You can narrow down the time period your immigrant ancestor naturalized by checking various censuses which asked citizenship information (1900, 1910, 1920 and 1930). The 1920 census is particularly helpful as it asked the year of naturalization in addition to the year of arrival. There were three codes recorded in these columns: PA (has submitted papers), NA (naturalized) or AL (alien—never applied to become a citizen). Knowing where they were living at the time of naturalization will help you narrow down which court they may have used. Keep in mind that until 1922, married women (and their children) were automatically given the citizenship of the husband (if he was a citizen, so was the wife; if a woman married a non-citizen she lost their citizenship until he became a naturalized citizen). Prior to 1922 wives did not need to apply separately, so there will almost never be naturalization papers for married women—you’ll need to look under their husband’s name.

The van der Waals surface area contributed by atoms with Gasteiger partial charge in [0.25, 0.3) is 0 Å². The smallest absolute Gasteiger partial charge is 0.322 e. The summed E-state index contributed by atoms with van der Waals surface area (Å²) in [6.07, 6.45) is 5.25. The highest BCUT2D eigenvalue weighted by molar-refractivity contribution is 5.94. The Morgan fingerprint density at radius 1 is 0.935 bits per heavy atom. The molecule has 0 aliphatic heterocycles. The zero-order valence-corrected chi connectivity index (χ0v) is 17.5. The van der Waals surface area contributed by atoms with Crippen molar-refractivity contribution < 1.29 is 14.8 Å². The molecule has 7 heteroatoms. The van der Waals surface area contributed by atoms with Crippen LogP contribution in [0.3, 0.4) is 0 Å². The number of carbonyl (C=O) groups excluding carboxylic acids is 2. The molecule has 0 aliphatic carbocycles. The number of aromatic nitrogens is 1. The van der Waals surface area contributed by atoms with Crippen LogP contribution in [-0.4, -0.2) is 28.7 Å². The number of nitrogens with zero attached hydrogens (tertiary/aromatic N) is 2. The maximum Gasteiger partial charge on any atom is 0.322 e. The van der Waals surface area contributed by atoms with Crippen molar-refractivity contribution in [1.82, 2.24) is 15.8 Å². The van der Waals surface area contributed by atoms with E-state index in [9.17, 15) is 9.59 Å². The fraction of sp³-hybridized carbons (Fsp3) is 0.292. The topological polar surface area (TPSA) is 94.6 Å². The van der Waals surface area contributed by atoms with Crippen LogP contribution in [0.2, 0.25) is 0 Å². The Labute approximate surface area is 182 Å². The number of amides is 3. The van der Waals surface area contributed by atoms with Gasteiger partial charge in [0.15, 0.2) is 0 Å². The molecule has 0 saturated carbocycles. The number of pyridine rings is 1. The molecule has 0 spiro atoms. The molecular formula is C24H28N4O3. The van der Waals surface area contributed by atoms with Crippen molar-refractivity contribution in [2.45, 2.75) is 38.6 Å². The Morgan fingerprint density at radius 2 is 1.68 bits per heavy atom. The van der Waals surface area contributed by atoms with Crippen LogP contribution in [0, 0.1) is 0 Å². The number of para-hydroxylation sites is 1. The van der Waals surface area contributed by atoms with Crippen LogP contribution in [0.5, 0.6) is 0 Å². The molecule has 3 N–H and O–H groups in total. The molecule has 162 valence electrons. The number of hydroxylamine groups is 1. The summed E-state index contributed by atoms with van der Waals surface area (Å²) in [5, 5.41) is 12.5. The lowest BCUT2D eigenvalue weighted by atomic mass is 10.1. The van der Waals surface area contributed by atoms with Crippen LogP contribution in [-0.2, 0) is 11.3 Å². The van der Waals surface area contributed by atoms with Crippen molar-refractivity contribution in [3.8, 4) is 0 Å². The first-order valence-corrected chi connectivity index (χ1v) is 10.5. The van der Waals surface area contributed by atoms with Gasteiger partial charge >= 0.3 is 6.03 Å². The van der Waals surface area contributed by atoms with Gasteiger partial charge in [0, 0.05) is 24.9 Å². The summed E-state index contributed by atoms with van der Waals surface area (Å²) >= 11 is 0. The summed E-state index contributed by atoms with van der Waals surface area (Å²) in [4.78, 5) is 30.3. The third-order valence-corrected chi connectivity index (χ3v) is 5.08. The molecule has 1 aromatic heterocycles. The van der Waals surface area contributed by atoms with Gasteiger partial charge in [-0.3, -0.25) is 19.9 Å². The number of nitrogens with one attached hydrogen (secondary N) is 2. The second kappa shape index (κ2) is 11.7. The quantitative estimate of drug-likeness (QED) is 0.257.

Passenger lists were created to document the travels of immigrants and are organized by ship. Some list the hometown of the immigrant and the closest living relative in their home county, which can be extremely useful in linking families. Keep in mind that this will usually be the last place of residence, which is not always their birthplace.
When searching passenger lists, be sure to check both emigration and immigration records—passenger lists were created at the point of departure and the port of entry and may give slightly different information. For example, the Hamburg Passenger Lists for Germany recorded those leaving, while the New York Passenger Lists give arrivals—you may find your immigrant on both. United States passenger lists will often also state the relative they are going to meet who is already in the United States—this can help in differentiating people of the same name.